For new competitors, one of the most difficult parts of the Competition Game can be coming up with a title for your image. It’s a new concept—clients don’t expect titles. And what makes a good title anyway? It’s not one of the 12 elements, so how important is a title, really? Well, let’s start from the beginning.
First, your title is the only chance you have to speak directly to judges so don’t waste it! The title is your chance to direct the judges’ attention to exactly what you want them to see. Sometimes the subject of your image isn’t the obvious house on the hill—it’s the small dog in corner that is standing guard over his charges. How do you get the judges to see that first? With a title that directs them to that spot. Instead of calling your image “House on the Hill” consider a title like “Strong Sentinel” or “Keeping Watch”.
What makes a good title? A good title will take the viewer on a journey or pull them into a story. Storytelling is one of the 12 elements and your title should be a big part of telling your image’s story. Don’t waste your one opportunity to speak to the judges with a trite, overused title that doesn’t further your story. A title such as “Summer Beauty” does not bring me, as a judge, along with you into the image. I can probably see that the subject is beautiful and tell by the surroundings that it is summer time. So what would be a better title? How about “The Edge of 17” or “Ready to Spread Her Wings” or “Soaking in the Last of Summer’s Bounty”
It’s also important to avoid what I like to call visual titles. That’s a title that is a play on words that you have to actually read to get. Using something like quotation marks or a homonym may not be well understood because the judges don’t read the titles—they only hear them. So if you are hoping your judges will understand that your fashion image of a religious subject will get that this is “Christian” Dior, rather than the work of designer Christian Dior, it may be lost on them. Likewise, an image titled “Four the Best” will likely not be understood as numeral 4 but rather the preposition “for”. There are countless examples of trying to be too clever with titles that end up being unsuccessful because the judges can’t see the title to get the play on words.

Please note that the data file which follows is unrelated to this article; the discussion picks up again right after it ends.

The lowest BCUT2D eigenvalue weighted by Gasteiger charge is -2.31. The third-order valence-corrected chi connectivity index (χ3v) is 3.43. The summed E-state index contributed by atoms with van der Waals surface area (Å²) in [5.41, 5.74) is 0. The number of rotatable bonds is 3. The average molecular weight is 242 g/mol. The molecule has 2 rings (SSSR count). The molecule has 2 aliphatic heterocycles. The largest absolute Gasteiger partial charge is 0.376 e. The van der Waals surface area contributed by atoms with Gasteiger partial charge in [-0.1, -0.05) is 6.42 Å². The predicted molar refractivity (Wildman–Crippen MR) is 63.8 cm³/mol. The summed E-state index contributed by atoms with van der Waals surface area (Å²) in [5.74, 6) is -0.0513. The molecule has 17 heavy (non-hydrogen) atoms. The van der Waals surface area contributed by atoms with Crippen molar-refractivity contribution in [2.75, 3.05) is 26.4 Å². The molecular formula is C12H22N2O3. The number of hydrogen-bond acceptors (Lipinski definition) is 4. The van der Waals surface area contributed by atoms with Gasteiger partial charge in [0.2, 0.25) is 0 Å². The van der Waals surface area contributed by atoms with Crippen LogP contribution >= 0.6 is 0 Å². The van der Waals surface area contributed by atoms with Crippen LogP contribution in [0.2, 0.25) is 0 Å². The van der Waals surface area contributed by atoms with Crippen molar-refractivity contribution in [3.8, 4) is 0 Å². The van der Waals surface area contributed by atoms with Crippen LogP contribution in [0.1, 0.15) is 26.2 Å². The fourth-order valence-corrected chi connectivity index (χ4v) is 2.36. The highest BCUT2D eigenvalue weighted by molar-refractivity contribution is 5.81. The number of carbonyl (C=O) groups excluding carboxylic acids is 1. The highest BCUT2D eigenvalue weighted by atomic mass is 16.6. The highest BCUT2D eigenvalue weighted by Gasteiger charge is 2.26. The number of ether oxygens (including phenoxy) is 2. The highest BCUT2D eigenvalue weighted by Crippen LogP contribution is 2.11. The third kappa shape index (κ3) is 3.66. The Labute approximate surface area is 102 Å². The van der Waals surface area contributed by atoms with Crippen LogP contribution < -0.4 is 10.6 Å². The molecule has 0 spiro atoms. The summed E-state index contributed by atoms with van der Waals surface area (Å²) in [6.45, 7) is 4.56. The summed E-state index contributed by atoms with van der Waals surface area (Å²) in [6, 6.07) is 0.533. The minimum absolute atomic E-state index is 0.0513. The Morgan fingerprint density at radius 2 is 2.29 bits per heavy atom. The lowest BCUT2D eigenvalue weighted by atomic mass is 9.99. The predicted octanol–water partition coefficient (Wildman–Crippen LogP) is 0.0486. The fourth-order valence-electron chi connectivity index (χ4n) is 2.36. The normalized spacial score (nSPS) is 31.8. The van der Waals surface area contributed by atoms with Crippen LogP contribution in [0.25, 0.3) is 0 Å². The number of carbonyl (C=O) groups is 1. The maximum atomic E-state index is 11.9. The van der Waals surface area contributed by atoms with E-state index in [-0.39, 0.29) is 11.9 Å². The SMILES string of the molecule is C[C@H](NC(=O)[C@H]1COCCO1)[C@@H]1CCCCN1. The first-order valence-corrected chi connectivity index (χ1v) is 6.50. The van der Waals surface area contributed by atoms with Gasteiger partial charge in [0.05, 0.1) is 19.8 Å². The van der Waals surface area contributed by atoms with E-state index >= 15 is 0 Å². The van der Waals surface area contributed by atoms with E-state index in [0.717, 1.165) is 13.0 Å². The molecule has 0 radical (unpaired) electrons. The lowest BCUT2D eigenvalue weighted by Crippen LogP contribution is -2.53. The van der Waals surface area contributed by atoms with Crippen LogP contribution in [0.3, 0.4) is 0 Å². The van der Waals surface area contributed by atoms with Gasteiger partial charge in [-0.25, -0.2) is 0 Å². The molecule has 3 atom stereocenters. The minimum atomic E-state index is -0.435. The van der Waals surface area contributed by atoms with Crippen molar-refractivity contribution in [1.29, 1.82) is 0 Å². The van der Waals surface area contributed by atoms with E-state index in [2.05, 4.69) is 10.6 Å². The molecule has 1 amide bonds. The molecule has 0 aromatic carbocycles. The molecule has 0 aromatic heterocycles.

Try to avoid titles that are merely descriptive or only a place name because they don’t reach out and grab the viewer. As a judge, I can see with my eyes that a subject is beautiful or blonde or has blue eyes or all of the above. Likewise, identifying a well-known landmark such as the Eiffel Tower does little to tell a story. But maybe something like “Falling in Love with Paris” takes us on a journey through the city to this little place where the maker has fallen in love—not with a person but with an entire city. A title such as “Woman on the Beach” is less compelling than “Siren on the Shore”. Using the word siren evokes a whole story of danger and beauty and mythology—that’s a lot of story packed into one little word!
Another thing to consider when choosing titles is pronounce-ability. Someone has to read your title. If you choose a place name that has a quirky pronunciation (Tualatin? Willamette? Schenectady? Worster? Tigard?) or if you choose a long word that is unfamiliar (Pugilistic? Hirsute? Diaphanous? Sesquicentennial?), you risk having the title butchered during the reading or having the judges not understand the title. That goes for foreign words as well. A title such as “Pas de deux” or “Tour Jete” may be obvious to a ballet aficionado but the title reader may not read French and mispronounce the title. And even if the title is pronounced correctly, you still have the judges who may or may not understand French or ballet terms.